Ladies in Black
by Toby Woollaston
Who knew that in 1959 Sydney also had a beady-eyed store-mounted Santa sporting a creepy “come hither little child” mechanical finger. It’s just one of many cultural touch-stones on show in this adaptation of Madeleine St John’s bestselling novel.
Director Bruce Beresford (Driving Miss Daisy) has played it safe in his treatment of the source material. There is little conflict or anguish to be found in here, as Beresford paints a summertime Sydney in full glow. The pallet is bright and breezy, much like the film’s characters all who buoyantly waft on and off the screen with the innocence and exuberance of the period.
Lisa (Angourie Rice), around whom much of the action revolves, is an earnest young summertime recruit of an upmarket Department store. Her doe-eyed innocence is met with curiosity as she is taken under the wing of two seasoned saleswomen, Fay and Patty. At the group’s core is the matriarchal Magda (Julia Ormond), a glamorous Slovenian immigrant who manages the high-fashion floor. Ormond positively shines in a scenery-chewing role as she effortlessly glides around the set, ushering the other three in and out of various social quandaries. The narrative is fairly low-key and occasionally meandering, but what it lacks in plot machinations, it makes up with satisfyingly rich and engaging characters.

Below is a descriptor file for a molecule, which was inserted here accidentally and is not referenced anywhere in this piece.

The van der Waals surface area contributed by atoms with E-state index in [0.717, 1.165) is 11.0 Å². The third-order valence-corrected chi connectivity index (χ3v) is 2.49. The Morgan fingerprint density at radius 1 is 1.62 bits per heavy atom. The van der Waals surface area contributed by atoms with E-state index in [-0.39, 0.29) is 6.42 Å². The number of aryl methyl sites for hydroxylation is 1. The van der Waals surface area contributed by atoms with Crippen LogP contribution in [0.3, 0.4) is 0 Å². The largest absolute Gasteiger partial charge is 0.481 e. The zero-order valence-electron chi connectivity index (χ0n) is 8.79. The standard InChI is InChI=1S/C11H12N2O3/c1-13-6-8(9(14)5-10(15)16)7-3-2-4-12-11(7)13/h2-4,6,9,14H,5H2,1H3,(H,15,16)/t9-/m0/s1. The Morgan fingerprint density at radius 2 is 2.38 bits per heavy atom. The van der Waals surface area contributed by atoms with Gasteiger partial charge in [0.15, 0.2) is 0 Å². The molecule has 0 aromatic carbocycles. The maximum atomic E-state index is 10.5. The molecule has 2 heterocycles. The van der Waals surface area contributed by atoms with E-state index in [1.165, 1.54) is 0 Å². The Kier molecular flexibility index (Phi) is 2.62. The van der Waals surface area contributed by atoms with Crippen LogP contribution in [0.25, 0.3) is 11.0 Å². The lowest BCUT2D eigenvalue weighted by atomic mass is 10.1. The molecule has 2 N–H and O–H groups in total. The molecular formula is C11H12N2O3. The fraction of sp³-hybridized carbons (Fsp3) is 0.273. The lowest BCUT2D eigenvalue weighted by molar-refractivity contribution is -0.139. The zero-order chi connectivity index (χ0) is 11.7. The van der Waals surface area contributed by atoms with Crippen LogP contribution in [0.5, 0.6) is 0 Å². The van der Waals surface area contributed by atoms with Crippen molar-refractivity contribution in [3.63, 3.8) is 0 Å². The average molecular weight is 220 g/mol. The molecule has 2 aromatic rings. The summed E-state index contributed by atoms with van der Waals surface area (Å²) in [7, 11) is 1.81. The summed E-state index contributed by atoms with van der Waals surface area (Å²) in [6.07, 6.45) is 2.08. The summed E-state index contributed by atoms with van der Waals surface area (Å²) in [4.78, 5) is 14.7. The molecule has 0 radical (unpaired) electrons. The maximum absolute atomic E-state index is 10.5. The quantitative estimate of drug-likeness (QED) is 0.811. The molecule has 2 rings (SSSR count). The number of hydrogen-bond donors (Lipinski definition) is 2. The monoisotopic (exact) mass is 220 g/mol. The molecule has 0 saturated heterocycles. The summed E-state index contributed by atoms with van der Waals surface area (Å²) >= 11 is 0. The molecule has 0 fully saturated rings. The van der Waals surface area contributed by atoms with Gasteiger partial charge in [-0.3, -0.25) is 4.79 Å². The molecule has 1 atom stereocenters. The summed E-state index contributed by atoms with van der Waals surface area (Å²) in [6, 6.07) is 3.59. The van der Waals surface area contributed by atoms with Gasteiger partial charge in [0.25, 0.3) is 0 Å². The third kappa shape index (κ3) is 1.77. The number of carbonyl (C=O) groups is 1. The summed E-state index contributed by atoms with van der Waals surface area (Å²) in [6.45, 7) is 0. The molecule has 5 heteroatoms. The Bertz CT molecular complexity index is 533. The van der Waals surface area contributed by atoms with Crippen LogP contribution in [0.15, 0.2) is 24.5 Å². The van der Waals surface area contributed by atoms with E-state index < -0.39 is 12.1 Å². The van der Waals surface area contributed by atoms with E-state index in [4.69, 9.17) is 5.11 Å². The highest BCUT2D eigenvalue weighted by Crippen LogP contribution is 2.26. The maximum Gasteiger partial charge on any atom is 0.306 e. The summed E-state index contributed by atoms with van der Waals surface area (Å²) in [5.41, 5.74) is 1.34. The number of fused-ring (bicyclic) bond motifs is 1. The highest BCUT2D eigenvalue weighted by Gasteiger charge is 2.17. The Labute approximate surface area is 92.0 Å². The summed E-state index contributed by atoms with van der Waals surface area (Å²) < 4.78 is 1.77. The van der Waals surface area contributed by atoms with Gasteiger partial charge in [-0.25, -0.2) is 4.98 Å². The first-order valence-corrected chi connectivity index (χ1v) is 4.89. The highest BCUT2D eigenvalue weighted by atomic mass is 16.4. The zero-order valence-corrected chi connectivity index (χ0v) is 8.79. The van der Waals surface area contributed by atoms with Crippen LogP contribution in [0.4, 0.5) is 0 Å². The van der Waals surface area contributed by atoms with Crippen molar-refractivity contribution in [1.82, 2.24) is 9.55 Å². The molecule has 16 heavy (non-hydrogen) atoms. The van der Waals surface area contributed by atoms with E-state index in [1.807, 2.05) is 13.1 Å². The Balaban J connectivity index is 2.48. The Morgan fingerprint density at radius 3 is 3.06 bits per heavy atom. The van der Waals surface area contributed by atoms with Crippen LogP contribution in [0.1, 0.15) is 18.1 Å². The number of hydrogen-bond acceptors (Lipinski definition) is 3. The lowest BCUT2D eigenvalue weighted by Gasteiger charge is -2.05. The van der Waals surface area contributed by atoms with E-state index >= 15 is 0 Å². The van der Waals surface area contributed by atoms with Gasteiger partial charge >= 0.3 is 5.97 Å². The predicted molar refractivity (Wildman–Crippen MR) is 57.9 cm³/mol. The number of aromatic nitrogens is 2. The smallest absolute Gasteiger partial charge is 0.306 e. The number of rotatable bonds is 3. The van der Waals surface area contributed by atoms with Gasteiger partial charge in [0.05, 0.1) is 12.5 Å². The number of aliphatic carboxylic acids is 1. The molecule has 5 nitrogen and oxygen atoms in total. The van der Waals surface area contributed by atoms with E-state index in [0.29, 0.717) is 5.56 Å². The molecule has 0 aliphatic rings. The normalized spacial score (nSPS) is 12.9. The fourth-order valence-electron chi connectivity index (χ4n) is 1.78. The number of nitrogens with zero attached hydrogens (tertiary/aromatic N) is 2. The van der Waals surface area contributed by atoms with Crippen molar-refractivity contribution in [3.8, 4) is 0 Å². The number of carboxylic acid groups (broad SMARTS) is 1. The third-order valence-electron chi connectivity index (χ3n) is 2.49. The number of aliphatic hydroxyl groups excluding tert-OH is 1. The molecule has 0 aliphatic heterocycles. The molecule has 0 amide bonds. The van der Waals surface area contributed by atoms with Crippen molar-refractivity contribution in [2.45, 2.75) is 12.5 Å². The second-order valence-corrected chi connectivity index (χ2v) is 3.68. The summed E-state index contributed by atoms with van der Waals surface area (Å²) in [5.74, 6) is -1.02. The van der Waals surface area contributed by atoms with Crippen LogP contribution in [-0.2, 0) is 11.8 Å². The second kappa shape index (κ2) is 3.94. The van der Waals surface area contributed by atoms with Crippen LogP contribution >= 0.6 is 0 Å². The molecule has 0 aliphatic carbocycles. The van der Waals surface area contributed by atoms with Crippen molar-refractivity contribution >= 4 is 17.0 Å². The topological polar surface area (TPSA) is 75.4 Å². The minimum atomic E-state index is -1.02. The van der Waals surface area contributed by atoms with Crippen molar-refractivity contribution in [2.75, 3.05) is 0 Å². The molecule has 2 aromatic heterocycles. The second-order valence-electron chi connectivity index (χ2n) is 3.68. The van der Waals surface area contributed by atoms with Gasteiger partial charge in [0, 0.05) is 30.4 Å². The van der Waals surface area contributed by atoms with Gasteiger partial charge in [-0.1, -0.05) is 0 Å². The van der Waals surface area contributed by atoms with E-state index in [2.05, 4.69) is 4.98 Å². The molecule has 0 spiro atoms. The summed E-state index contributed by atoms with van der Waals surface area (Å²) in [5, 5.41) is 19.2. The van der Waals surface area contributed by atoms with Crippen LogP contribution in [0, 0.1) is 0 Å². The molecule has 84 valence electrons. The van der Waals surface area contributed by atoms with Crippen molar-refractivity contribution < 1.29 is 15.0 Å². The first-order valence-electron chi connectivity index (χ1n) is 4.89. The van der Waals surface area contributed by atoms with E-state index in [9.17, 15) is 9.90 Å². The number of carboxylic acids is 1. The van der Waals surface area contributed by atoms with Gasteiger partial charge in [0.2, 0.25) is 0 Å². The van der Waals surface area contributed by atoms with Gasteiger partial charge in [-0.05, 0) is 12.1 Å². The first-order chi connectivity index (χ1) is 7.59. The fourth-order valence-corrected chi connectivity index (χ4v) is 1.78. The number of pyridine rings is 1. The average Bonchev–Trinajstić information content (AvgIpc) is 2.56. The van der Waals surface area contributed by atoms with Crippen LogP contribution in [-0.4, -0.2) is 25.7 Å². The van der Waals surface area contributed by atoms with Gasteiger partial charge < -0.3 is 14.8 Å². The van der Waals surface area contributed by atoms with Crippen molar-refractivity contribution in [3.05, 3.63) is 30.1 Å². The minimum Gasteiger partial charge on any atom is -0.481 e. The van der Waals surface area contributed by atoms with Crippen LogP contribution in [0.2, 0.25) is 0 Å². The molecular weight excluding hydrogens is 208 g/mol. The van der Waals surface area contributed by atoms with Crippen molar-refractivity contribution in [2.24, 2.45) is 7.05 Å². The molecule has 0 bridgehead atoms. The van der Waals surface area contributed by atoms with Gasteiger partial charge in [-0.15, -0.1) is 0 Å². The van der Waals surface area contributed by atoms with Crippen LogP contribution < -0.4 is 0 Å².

Magda’s Eastern European roots allow the film to examine Australia’s elephant in the room; immigration. Australia’s influx of refugees, or “reffoes” as they are referred to in the film, is as relevant a topic now as it was back in the fifties. However, beholden to the tone of St. John’s novel, Beresford has chosen to gently tiptoe through the sensitive topic, lest he set off alarm bells in Australia’s off-shore detention centres. But despite his very light hand, the film is a multi-faceted portrayal of identity and opportunity, and doesn’t ignore the immigrant influences that found their milieu within post-war Australia.
While the film feels slightly avoidant of the deeper issues at stake, what remains is a delightfully warm-hearted film that turns a topical minefield into an inviting meadow you’ll want to roll around in.